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U.S. Department of Health and Human Services


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Elemental Analysis Manual: Section 4.0.1 Analytical Methods Terminology


Version 1 (June 2008)
Authors: Stephen G. Capar
William R. Mindak



  1. Sample—portion of material selected from a larger quantity of material1.
  2. Laboratory sample—sample or subsample sent to or received by the laboratory1.
  3. Analytical (or test) sample—sample, prepared from the laboratory sample (by homogenization, grinding, blending, etc.), from which analytical portions are removed for analysis1.
  4. Analytical (or test) portion—quantity of material removed from the analytical sample for analysis1.
  5. Analytical (or test) solution—solution prepared by digestion of an analytical portion and diluting to a fixed volume1 or solution obtained by leaching a test vessel.
  6. Leach solution—solution obtained by leaching a foodware test vessel. STANDARD SOLUTIONS 

  1. Stock standard solution—a solution containing a high concentration of one or more analytes prepared in the laboratory using assayed high purity materials or purchased from a reputable commercial source. Stock standard solutions are used to prepare standard solutions and other needed analyte solutions.
  2. Intermediate standard solution—a solution containing one or more analytes prepared in the laboratory by diluting an aliquot of stock standard solution or purchased from a reputable commercial source. The intermediate standard solution is used for further dilutions to prepare standard solutions and possibly for fortifications of FMBs, FAPs or FASs.
  3. Standard solution—a solution prepared from the dilution of stock standard or intermediate standard solutions. Standard solutions are used to standardize instrument response with respect to analyte concentration.
  4. Standard blank—zero concentration standard solution prepared with the same matrix as standard solutions but without the addition of analyte. Standard blank is used for instrument standardization and may be used to verify absence of analyte carry-over during instrumental measurements. METHOD PERFORMANCE 

  1. Check solution (CS)—a solution of method analytes of known concentration that is analyzed periodically during and at the end of the analytical run. The check solution is analyzed to verify the stability of standardization during the analytical run and that carry-over did not occur. One of the standard solutions at the mid-concentration range is typically used for this purpose.
  2. Fortified analytical portion (FAP)—analytical portion that was subjected to fortification (spiking) with analyte before digestion. The purpose of the FAP is to determine if the preparation procedure or sample matrix contribute bias to the analytical result.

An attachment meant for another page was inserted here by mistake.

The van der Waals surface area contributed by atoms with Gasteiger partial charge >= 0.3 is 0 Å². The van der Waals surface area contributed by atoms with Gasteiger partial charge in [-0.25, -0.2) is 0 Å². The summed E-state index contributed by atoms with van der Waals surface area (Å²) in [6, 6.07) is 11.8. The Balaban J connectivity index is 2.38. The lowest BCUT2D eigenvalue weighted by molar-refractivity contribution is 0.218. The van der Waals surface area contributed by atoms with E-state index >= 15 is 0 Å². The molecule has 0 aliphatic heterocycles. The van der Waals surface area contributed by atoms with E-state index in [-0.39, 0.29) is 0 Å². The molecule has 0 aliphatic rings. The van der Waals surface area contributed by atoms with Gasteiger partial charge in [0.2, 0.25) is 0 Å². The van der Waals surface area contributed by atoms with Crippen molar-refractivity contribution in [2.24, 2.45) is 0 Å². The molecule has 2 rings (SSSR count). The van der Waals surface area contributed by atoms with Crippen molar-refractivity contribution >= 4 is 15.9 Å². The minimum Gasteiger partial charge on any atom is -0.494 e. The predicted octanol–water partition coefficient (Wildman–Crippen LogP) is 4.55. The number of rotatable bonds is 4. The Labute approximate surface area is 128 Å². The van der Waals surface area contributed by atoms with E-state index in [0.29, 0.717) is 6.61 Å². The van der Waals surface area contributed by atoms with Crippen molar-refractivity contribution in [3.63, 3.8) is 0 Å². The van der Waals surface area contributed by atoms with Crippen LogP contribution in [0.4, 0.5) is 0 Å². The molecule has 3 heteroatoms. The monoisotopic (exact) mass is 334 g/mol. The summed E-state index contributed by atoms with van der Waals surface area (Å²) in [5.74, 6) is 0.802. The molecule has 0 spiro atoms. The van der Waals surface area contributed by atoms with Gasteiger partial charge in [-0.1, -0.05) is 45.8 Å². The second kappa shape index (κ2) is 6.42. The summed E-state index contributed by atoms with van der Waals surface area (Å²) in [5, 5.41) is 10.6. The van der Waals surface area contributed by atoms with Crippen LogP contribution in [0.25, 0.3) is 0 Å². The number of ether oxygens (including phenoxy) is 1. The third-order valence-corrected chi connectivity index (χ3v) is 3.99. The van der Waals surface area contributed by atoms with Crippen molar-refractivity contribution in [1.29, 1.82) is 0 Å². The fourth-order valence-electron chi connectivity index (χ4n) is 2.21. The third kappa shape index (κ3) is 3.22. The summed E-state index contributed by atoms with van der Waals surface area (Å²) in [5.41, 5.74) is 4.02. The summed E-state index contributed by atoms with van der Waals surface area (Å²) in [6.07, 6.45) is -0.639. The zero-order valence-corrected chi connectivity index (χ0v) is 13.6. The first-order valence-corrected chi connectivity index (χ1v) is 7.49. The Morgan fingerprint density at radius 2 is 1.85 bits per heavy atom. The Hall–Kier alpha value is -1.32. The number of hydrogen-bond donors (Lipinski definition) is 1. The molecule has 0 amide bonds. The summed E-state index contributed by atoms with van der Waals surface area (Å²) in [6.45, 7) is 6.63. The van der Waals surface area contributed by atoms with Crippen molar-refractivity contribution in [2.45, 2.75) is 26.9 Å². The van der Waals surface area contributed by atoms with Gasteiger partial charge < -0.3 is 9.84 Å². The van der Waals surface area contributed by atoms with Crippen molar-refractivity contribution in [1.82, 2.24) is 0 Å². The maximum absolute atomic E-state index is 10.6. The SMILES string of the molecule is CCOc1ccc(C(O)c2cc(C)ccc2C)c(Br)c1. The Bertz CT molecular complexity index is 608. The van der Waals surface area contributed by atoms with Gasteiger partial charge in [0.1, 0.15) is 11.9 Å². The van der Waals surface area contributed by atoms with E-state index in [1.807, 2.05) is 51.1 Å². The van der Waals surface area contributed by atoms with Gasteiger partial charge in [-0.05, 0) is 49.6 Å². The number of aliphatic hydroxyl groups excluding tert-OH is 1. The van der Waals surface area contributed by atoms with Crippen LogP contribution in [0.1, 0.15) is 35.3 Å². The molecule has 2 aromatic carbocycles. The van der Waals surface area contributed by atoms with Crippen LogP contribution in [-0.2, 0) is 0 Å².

3. Fortified method blank (FMB)—MBK that was subjected to fortification (spiking) with analyte(s) before digestion. The purpose of the FMB is to determine if the fortification and analysis methodology is in control.
  4. Fortified analytical solution (FAS)—analytical solution that is subject to fortification (spiking) with analyte before instrumental determination of analyte concentration. The purpose of the FAS is to determine the need for further dilution of the analytical solution based on the matrix effects that may be present.
  5. Independent check solution (ICS)—a solution of method analytes of known concentration prepared or obtained from a source external to the laboratory and different from the source used for instrument standardization. The ICS is used to ensure a valid standardization and check instrument performance. Use of a commercial source material with a different lot number is acceptable, but a source material from a different manufacturer is preferred.
  6. Method blank (MBK)—solution that is made from all method reagents, and exposed to all laboratory ware, apparatus, equipment, and carried through the entire analytical procedure in the same manner as an analytical portion or test vessel. The MBK is analyzed to ensure analytes have not significantly been added to the analytical solution from the analytical procedure and laboratory environment.
  7. Reference material (RM)—materials closely related to the sample matrix that have a reference value concentration for the analyte of interest. OTHER 

  1. Batch—a group of analytical portions processed in a continuous sequence under relatively stable conditions. Generally, a batch includes the maximum number of samples and associated quality control materials that can be analyzed efficiently, maintained for sample integrity, and evaluated effectively for quality assurance. Specifically:
    • Method is constant
    • Instrument and its conditions (i.e., pertinent operating parameters) are constant
    • Standardization is constant, except for methods in which standardization is performed for each analytical solution (i.e., method of standard additions).
  2. Matrix modifier—a substance added to the graphite tube platform along with the analytical solution in order to minimize matrix interference by selective volatilization of either the matrix or analyte components. Used with graphite furnace atomic absorption spectrometry.


  1. Horwitz, W. (1990) Nomenclature for Sampling in Analytical Chemistry (Recommendations 1990), Pure Appl. Chem. 62, 1193-1208.